An Allegory: The Lessons of Life and Love and the Search for Happiness

An Allegory: The Lessons of Life and Love and the Search for Happiness

I leaned from the low-hung crescent moon and grasping the west pointing horn of it, looked down. Against the other horn reclined, motionless, a Shining One and looked at me, but I was unafraid. Below me the hills and valleys were thick with humans, and the moon swung low that I might see what they did.

"Who are they?" I asked the Shining One. For I was unafraid. And the Shining One made answer: "They are the Sons of God and the Daughters of God."

I looked again, and saw that they beat and trampled each other. Sometimes they seemed not to know that the fellow-creature they pushed from their path fell under their feet. But sometimes they looked as he fell and kicked him brutally.

And I said to the Shining One: "Are they ALL the Sons and Daughters of God?"

And the Shining One said: "All"

As I leaned and watched them, it grew clear to me that each was frantically seeking something, and that it was because they sought what they sought with such singleness of purpose that they were so inhuman to all who hindered them.

And I said to the Shining One: "What do they seek?"

And the Shining One made answer: "Happiness".

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"Are they all seeking Happiness?"


"Have any of them found it?"

"None of those have found it."

"Do they ever think they have found it?"

"Sometimes they think they have found it."

My eyes filled, for at that moment I caught a glimpse of a woman with a babe at her breast, and I saw the babe torn from her and the woman cast into a deep pit by a man with his eyes fixed on a shining lump that he believed to be (or perchance to contain, I know not) Happiness.

And I turned to the Shining One, my eyes blinded.

"Will they ever find it?"

And He said: "They will find it."

"All of them?"

"All of them."

"Those who are trampled?"

"Those who are trampled."

"And those who trample?"

"And those who trample."

I looked again, a long time, at what they were doing on the hills and in the valleys, and again my eyes went blind with tears, and I sobbed out to the Shining One:

"Is it God's will, or the work of the Devil, that men seek Happiness?"

"It is God's will."

"And it looks so like the work of the Devil!"

The Shining One smiled inscrutably. "It does look like the work of the Devil."

When I had looked a little longer, I cried out, protesting: "Why has he put them down there to seek Happiness and to cause each other such immeasurable misery?"

Again the Shining One smiled inscrutably: "They are learning."

"What are they learning?"

"They are learning Life. And they are learning Love."

I said nothing. One man in the herd below held me breathless, fascinated. He walked proudly, and others ran and laid the bound, struggling bodies of living men before him that he might tread upon them and never touch foot to earth. But suddenly a whirlwind seized him and tore his purple from him and set him down, naked among strangers. And they fell upon him and maltreated him sorely.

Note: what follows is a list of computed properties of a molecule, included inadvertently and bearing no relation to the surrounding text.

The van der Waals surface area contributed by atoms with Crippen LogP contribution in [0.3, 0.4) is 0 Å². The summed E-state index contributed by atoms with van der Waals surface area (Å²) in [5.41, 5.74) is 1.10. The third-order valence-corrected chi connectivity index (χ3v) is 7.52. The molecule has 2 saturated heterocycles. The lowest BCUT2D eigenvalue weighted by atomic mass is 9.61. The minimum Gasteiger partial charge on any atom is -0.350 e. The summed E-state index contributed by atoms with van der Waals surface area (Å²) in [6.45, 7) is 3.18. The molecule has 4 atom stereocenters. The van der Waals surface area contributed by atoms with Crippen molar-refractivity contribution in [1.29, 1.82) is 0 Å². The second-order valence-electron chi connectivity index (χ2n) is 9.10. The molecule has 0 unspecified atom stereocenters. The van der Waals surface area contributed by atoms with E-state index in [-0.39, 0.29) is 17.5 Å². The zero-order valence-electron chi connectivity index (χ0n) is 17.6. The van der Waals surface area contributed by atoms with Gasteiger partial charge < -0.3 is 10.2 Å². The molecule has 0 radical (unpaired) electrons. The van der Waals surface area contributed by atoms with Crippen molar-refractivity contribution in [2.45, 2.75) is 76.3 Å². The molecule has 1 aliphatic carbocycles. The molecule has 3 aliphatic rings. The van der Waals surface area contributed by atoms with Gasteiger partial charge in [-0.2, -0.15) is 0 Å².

I clapped my hands.

"Good ! Good !" I cried, exultantly. "He got what he deserved."

Then I looked up suddenly, and saw again the inscrutable smile of the Shining One.

And the Shining One spoke quietly. "They all get what they deserve."

"And no worse?"

"And no worse."

"And no better?"

"How can there be any better? They each deserve whatever shall teach them the true way to Happiness."

I was silenced.

And still the people went on seeking, and trampling each other in their eagerness to find. And I perceived what I had not fully grasped before, that the whirlwind caught them up from time to time and set them down elsewhere to continue the Search.

And I said to the Shining One: "Does the whirlwind always set them down again on these hills and in these valleys?"

And the Shining One made answer: "Not always on these hills or in these valleys."

"Where then?"

"Look above you."

And I looked up. Above me stretched the Milky Way and gleamed the stars.

And I breathed "Oh" and fell silent, awed by what was given to me to comprehend.

Below me, they still trampled each other.

And I asked the Shining One. "But no matter where the Whirlwind sets them down, they go on seeking Happiness?"

"They go on seeking happiness."

"And the Whirlwind makes no mistakes?"

"The Whirlwind makes no mistakes."

"It puts them sooner or later, where they will get what they deserve?"

"It puts them sooner or later where they will get what they deserve."

Then the load crushing my heart lightened, and I found I could look at the brutal cruelties that went on below me with pity for the cruel. And the longer I looked the stronger the compassion grew.

And I said to the Shining One: "They act like men goaded."

"They are goaded."

"What goads them ?"

"The name of the goad is Desire."

Then, when I had looked a little longer, I cried out passionately: "Desire is an evil thing."

But the face of the Shining One grew stern and his voice rang out, dismaying me. "Desire is not an evil thing."

I trembled and thought withdrew herself into the innermost chamber of my heart. Till at last I said: "It is Desire that nerves men on to learn the lessons God has set."

"It is Desire that nerves them."

"The lessons of Life and Love?"

"The lessons of Life and Love!"

Then I could no longer see that they were cruel. I could only see that they were learning. I watched them with deep love and compassion, as one by one the whirlwind carried them out of sight.

About the Author

Anonymous.  (Editor's NOte: A recent search online found that this fable is also presented in a book by Justin Stearns, yet we do not know if he is the author or if he is also sharing the fable with readers.)

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